Put on your suits and nix the OMGs and LOLs, because we mean business. By we, I mean LinkedIn and me.
Unlike other trending social media platforms, LinkedIn means business and ONLY business. This makes LinkedIn a lucrative platform for a company’s professional content, highlighting your business, and potential hires.
Let’s go over LinkedIn’s structural features so we can get into how to make an eye-catching business profile.
When a business is searched on LinkedIn, the top of the page shows your header, profile picture, and headline. As with all social media, high-quality headers and profile pictures are imperative.
Best Practices of LinkedIn headers, Profile Pictures, and Headlines
- Create a simple profile picture with a logo or something distinct to your brand
- Be creative with your header. Use a fun graphic or picture of customers using your product or service.
- Explain what you do and why in your headlines
Urban Outfitters’header and profile picture is a good example of this.
The homepage for a business profile shows company updates that users can sort by top posts or recent posts.
Additionally, it features a side-bar with tabs to navigate to different pages.
2. About Page
The about page contains information about your company as long as you provide it.
Best Practices for Your About Page
- Provide as much information as possible
- Write a creative and exciting company overview
- Tag industry-related specialties
Read Google’s company overview below to help your overview ideas start flowing.
3. Jobs Page
The Jobs page is the equivalent of a digital HELP WANTED sign. Post any job opening here and list the qualifications needed for the job. This page can be fruitful in matching qualified applicants searching for a job to your company. How? Check this out.
When I searched Google, this tab showed up next to their profile. I clicked “see jobs” and typed in “content writer,” and a list of job openings for content writers at Google appeared. I can also add more filters based on location and other factors that I desire to refine my search.
I can even turn on “job alert” for content writer positions, and LinkedIn will match me with content writer positions that match my qualifications and desires.
Best Practices for Your Jobs Page
Be thorough with your job description, so when potential applicants turn on filters, both your company and the prospective applicants can let the algorithm work for you to make the best matches.
4. Life Page
The life page is where you can showcase your company culture. Do you have team building workshops, do community service, or have something unique that adds to your company’s character? This is what you can put on the life page.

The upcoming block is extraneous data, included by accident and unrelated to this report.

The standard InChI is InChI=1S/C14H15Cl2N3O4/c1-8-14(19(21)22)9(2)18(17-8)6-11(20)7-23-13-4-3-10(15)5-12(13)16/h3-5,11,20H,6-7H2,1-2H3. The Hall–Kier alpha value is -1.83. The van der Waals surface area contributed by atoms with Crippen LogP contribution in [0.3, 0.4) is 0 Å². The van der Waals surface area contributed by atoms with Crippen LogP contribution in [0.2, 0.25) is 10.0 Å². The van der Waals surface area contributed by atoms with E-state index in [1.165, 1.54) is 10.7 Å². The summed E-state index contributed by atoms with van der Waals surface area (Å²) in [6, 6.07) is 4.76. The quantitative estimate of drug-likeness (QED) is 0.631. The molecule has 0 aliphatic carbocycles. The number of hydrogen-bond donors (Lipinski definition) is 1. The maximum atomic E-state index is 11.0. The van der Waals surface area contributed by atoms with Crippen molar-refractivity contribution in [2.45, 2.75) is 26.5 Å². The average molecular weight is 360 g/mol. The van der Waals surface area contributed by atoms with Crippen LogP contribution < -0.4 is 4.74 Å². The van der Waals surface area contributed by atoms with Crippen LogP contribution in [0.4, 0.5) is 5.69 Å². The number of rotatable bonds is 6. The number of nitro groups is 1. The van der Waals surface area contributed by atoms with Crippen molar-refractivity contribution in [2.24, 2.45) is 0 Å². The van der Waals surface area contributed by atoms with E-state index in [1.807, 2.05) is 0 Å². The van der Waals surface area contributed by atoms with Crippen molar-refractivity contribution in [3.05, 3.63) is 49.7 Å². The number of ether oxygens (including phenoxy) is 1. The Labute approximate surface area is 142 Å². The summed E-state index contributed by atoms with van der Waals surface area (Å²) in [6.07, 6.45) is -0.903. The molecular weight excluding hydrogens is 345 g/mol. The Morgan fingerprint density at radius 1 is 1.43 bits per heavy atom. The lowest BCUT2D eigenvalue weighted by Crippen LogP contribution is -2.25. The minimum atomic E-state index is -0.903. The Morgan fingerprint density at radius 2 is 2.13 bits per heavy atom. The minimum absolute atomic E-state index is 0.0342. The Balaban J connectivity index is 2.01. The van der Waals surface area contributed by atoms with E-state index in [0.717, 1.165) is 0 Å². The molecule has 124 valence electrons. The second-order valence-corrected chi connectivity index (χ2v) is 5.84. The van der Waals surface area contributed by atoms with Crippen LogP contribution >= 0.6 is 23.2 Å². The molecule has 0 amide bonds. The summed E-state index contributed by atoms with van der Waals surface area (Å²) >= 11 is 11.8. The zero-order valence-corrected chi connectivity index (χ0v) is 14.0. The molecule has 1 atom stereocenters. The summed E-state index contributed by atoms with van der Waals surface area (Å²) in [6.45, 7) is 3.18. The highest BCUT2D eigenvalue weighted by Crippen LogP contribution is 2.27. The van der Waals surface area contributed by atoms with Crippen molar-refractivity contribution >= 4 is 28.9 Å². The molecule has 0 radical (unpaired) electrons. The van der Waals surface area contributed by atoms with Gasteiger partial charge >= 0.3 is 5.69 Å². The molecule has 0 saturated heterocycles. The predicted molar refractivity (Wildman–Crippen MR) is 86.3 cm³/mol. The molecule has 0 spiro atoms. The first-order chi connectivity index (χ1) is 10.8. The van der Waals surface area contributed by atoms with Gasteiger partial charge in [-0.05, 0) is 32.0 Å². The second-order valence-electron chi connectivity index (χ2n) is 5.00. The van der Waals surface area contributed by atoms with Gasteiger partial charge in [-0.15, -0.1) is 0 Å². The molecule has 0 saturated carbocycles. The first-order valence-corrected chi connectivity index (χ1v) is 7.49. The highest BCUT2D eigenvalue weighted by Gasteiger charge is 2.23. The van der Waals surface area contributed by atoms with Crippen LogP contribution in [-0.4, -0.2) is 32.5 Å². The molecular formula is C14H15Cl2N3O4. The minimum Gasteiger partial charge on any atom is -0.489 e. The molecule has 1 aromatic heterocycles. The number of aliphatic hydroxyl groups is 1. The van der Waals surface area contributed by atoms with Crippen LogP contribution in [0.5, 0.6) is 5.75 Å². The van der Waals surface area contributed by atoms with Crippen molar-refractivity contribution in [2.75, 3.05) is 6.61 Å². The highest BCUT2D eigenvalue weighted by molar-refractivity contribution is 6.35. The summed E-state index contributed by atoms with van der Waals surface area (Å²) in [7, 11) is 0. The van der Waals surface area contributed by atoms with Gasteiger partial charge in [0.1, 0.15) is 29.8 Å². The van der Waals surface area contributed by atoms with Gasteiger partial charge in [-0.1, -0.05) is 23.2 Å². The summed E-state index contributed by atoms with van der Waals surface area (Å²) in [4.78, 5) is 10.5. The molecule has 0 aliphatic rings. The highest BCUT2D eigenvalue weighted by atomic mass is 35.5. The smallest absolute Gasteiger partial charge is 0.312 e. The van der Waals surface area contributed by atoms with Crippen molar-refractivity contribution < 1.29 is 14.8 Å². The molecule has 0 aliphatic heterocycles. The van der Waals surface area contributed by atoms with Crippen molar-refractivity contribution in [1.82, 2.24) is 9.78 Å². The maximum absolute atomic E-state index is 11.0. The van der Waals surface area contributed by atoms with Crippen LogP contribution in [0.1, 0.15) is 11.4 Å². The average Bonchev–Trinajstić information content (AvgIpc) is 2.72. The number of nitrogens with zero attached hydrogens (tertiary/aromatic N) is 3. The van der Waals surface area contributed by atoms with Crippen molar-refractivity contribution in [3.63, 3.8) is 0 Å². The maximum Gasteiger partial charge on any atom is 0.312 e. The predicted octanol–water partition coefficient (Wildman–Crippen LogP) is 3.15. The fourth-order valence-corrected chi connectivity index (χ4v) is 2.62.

This is McDonald’s life page. Check out some of the features that make their company stand out.
5. People Page
Employee’s personal LinkedIn profiles include where they work. Because of this, LinkedIn can use the information they provided, such as education and location, and aggregate the data.
Google’s aggregated data looks like this:
Best Practices for Your People Page
- Ask your employees to make a LinkedIn if they don’t have one
- Ask them to make sure their profile is up to date
6. Ads Page
The Ads page features all the ads you’ve posted on LinkedIn. We will go more in-depth with ad usage in a future blog, but here’s what Google’s ads page looks like:
7. Posting On LinkedIn
This is what the platform looks like when you go to post. You can post text, add video, upload documents, add pictures, or recognize collogues’ work. You can also add hashtags to extend your posts’ reach.
Best Posting Practices
i. Add images to your posts
LinkedIn found that adding images to your posts lead to a 2x higher comment rate.
ii. Re-post your employees’ posts
Not only will your employees feel valued, but your employees extend your network’s reach. Encourage employees to post their work. On average, employees have ten times more first degree connections than your company.
iii. Make a posting schedule
Plan your posts ahead of time to ensure you’re providing content at the right times.
iv. Diversify your content
I mean this in two ways:
Post different types of content (videos, articles, pictures, etc.). It will give your page character.
Also, LinkedIn recommends that you balance the content you share between your organic content and reposted content from other industry-related sources. By reposting content from other industry-related sources, you are giving your product or service credibility (hopefully).
v. See who’s visiting your page and generate leads
LinkedIn provides analytics on how many people have viewed your profile, and when they viewed it. This allows you to understand how much traffic your posts are driving to your profile.
Additionally, you can see a list of the individuals that viewed your profile. Go through the people who viewed your profile. Could they be potential leads? If so, send them a quick message that says something like “Hi, I saw you viewed our profile, and I wanted to know if you’d want to set up a call to chat about how our product/service could benefit (insert company name)?”
LinkedIn can be intimidating considering the level of professionalism on the platform, but remembering these best practices can help you stand out:
- Inspiring headline
- Distinct profile picture and creative header
- Fill out all the information on your about page
- Post job openings with detailed descriptions
- Show off company culture on your life page
- Use images in your posts
- Repost employees posts
- Make a posting schedule
- Diversify content
- See who’s visiting your page to generate leads